7.             Always ask for a higher salary (within acceptable limits) than you are willing to accept so that when the employer counters your proposal, the salary should be near your original goal. And when possible, try and show how your actions (once on board) will recoup the extra amount (or more) that you are seeking -- through cost savings or increased sales revenue, productivity, efficiencies.

8.             If the salary you're offered is on the low end -- and the employer has stated that salary is not negotiable (probably due to corporate salary ranges or pay grade levels), consider negotiating for a signing bonus, higher performance bonuses, or a shorter time frame for a performance review and raise. Always negotiate base salary first, and then move on to other elements of the job offer.

9.             When presenting a counter proposal to the employer, be sure and include a few benefits that are expendable so that you can drop them in a concession to the employer as negotiations continue.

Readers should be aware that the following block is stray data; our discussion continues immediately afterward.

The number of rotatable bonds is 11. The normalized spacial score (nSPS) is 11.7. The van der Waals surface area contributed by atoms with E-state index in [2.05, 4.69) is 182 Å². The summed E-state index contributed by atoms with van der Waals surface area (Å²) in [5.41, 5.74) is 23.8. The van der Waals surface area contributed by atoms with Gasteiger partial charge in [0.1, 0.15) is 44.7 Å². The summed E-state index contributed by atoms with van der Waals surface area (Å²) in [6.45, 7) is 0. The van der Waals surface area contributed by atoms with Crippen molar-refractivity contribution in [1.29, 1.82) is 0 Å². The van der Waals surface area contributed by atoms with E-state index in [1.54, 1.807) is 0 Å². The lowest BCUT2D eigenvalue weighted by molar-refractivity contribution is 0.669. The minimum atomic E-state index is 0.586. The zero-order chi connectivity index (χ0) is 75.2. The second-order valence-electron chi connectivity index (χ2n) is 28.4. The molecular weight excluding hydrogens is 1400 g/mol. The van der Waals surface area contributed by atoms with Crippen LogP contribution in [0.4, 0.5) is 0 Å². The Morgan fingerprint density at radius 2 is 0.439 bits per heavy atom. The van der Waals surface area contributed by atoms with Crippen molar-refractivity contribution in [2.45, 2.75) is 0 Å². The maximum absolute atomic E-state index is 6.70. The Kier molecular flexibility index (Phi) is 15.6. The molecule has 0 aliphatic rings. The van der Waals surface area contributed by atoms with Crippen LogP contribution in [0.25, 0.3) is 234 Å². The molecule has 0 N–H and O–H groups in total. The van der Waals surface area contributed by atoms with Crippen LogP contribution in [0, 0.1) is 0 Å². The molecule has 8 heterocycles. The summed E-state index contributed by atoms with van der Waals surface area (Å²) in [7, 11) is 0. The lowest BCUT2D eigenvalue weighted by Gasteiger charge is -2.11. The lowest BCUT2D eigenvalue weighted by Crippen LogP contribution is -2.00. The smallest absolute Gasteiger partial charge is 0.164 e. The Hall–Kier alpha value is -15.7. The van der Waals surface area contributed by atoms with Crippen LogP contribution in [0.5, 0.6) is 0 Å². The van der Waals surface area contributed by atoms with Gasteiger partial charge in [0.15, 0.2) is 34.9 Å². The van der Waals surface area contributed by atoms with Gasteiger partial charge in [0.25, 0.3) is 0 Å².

10.           Remember that even if all salary issues are "off the table," there are still numerous other benefits you can negotiate, such as moving expenses, paid vacation or personal days, professional training, and more. See the sidebar for the entire list of negotiable items.

11.           Never stop selling yourself throughout the negotiation process. Keep reminding the employer of the impact you will make, the problems you will solve, the revenue you will generate. And continue expressing interest and enthusiasm for the job and the company.

12.           If you have no intention of accepting the company's offer, don't waste your time or the company's by entering into negotiation. Negotiation is a process designed to find common ground between two or more parties.

13.           If you have multiple job offers, don't put the companies into a bidding war for your services; it rarely works out.

14.           Don't enter negotiations with the wrong attitude. Always have in the back of your mind that your goal with these negotiations is a win-win situation. You want to get a better deal, but you also need to let the employer feel as though they got a good deal as well.